Is Stock Picking Dead?

Monday, October 18, 2010

"Stock picking is a dead art form, macro themes dominate the market now more than ever." ~James Bianco, Bianco Research (Wall Street Journal, September 21, 2010)

Is the age of the stock picker dead? James Bianco apparently believes bottoms up trading/investing has lost its place in today's market environment never to return again. I believe this is a wildly short-sighted view and fails to recognize the opportunity that high correlation has introduced to discriminating managers.

The rise in correlation

In the WSJ's article, the recent rise in correlation among stocks is highlighted:
Between 2000 and 2006, on average, the correlation of stocks in the S&P 500 was 27%, according to Barclays Capital. That meant that most stocks were moving independently of the index, driven more by company fundamentals, says Barclays stock-market strategist Barry Knapp...

...Between October 2008 and February 2009, at the height of the financial crisis, correlation hit 80%, meaning lots of stocks were moving in lock step. When stocks rallied last year, the figure fell to 40%, then it spiked back over 80% during the European debt crisis, according to Barclays. What has caught many investors off guard is that correlation stayed high over the summer. In mid-August, correlation was 74%. In recent weeks, it has drifted down to 66%.
There are many reasons for high correlation in today's equity markets. Correlation typically rises aggressively in falling markets as panic drives indiscriminate selling while buying is typically much more concerted. In the last three years equity markets have seen blanket selling during panics as the crux of our problems have been manifested in debt and credit markets, the equity markets then simply seen as a risky asset class.

The huge growth in exchange-traded funds (ETFs) has also been a major component in rising correlation. While macro issues have always jumped into the limelight from time to time and overwhelmed the micro company picture, until recent years there was never an easy way to quickly put on the a directional macro bet. Now, for example, if a manager sees debt problems in Spain as a major problem, they can simply short the iShares Spain ETF (EWP) on the New York Stock Exchange very effectively placing a macro bet on a foreign stock market in just minutes. Add high frequency trading to the mix and ETFs and underlying equities are rapidly adjusted to changes in ETF prices.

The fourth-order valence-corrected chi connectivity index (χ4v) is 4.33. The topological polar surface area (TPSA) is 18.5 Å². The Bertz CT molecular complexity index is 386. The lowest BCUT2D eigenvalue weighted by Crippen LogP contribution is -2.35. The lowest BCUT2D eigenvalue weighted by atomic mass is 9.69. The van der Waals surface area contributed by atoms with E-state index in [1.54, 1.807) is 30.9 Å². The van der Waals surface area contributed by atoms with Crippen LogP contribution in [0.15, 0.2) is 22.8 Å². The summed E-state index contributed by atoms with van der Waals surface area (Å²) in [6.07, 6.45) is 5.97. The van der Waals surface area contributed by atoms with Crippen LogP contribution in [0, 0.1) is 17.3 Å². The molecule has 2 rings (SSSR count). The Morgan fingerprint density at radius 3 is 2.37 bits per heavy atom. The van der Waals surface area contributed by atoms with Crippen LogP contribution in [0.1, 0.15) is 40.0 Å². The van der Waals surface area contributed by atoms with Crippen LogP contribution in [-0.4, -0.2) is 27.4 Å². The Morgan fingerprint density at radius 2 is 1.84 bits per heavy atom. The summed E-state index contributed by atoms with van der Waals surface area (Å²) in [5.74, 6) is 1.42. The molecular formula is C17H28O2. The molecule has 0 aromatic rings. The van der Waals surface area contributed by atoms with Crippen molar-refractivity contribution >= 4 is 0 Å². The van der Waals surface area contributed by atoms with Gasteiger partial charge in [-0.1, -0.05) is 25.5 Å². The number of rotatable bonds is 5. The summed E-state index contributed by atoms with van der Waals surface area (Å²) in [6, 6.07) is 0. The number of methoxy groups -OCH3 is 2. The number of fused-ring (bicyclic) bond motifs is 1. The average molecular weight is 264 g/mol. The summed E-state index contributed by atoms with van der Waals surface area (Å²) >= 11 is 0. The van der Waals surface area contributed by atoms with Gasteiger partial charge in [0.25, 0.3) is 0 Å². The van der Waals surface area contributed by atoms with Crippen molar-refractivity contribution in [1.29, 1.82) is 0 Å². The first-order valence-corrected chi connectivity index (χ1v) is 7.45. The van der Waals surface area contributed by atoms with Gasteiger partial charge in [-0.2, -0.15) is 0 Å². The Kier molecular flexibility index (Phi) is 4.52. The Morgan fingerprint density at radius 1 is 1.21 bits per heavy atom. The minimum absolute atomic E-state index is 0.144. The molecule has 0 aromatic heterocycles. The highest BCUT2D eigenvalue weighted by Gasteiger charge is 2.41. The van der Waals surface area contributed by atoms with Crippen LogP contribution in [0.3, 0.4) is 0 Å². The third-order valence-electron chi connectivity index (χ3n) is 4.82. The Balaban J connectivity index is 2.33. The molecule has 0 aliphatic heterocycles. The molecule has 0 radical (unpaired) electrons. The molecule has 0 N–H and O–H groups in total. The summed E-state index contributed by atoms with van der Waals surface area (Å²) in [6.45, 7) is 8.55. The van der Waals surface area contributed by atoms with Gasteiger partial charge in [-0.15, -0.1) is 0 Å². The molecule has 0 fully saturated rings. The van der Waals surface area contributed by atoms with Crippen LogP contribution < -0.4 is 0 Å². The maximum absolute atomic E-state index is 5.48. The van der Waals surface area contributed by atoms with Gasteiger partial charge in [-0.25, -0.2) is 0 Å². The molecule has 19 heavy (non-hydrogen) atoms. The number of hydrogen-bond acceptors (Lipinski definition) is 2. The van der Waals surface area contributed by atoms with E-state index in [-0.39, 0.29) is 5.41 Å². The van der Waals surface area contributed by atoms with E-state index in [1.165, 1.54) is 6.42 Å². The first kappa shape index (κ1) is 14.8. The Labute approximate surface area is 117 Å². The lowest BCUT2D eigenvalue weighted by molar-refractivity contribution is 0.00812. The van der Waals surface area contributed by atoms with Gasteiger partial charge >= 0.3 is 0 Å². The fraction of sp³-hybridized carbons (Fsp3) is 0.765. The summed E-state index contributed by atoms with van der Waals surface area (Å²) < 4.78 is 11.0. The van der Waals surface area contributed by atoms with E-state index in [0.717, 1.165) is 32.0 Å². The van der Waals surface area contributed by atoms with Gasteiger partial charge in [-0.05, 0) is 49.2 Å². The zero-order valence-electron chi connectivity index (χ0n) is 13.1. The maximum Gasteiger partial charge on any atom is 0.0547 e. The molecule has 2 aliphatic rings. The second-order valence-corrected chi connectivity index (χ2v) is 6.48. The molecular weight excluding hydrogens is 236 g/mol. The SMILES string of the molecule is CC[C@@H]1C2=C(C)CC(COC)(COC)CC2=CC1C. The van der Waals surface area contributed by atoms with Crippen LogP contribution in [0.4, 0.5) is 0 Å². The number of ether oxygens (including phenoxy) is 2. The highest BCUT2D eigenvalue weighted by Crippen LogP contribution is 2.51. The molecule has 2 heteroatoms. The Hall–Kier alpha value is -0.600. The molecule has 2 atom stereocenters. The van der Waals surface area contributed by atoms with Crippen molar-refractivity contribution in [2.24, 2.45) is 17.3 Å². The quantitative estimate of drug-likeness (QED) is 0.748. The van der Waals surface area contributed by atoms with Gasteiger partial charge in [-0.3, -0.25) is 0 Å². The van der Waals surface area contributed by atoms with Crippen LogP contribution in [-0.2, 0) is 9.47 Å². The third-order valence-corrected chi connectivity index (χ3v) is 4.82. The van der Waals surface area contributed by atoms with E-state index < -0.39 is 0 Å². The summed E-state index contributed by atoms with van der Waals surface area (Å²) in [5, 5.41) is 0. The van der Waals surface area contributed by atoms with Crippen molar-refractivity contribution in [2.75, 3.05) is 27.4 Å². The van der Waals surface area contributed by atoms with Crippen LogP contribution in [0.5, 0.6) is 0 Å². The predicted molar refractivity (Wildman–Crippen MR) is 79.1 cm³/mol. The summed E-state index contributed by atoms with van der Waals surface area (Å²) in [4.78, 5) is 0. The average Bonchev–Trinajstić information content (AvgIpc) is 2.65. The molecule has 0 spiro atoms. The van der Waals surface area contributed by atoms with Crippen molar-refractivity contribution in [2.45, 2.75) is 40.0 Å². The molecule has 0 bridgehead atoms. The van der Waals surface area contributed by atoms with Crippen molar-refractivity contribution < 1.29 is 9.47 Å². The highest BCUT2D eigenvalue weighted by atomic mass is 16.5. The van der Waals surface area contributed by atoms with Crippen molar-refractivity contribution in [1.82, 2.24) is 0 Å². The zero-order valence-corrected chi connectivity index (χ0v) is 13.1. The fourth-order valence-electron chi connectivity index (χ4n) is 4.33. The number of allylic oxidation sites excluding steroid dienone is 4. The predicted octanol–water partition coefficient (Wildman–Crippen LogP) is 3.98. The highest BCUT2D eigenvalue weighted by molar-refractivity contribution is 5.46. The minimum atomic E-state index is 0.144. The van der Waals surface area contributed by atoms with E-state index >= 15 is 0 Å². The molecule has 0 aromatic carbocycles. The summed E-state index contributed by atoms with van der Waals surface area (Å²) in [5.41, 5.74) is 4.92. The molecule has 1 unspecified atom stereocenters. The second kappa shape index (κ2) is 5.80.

The impacts of rising correlation

Cortina Asset Management put together some very telling charts in their 3rd Quarter Small Cap Growth Commentary. Cortina manages small cap equities and uses the Russell 2000 as its benchmark. The charts below compare the top and bottom quintiles of companies within the Russell 2000 since 2002.

These charts show that the spread between the top and bottom quintile in terms of growth is approximately 25%, near relative highs up from 21% in 2008. At the same time, the PE spread is around 7x, near relative lows and down from 16x in 2003. The primary point conveyed here is that while the top companies are growing much faster than the bottom companies compared historically, they are not receiving a valuation premium.

The opportunity for stock pickers

As investors across the spectrum throw all stocks into the same basket, opportunities arise for those more discerning. With extremely low interest rates coupled with exceptionally high cash holdings on balance sheets, the lack of premium given to better companies likely will not last. The wild bidding war for 3Par (PAR) by Hewlett-Packard (HPQ) and Dell (DELL) is a prime example of the willingness for larger companies to pay up for exciting growth prospects. 3Par tripled its market capitalization in a few weeks eventually receiving a $2.4 billion bid that valued the company at 125 times 2011 earnings.

As larger companies hold incredible flexibility to make acquisitions, investors will begin to anticipate takeovers and seek out the cheap, growing companies in the small to midcap arena that the market is undervaluing. The age of the stock picker is far from dead. Indeed, now is probably precisely the time investors should be seeking out values as other market participants ignore the possibilities in discovering the hidden gems.

Brandon R. Rowley
"Chance favors the prepared mind."

*DISCLOSURE: Nothing relevant.
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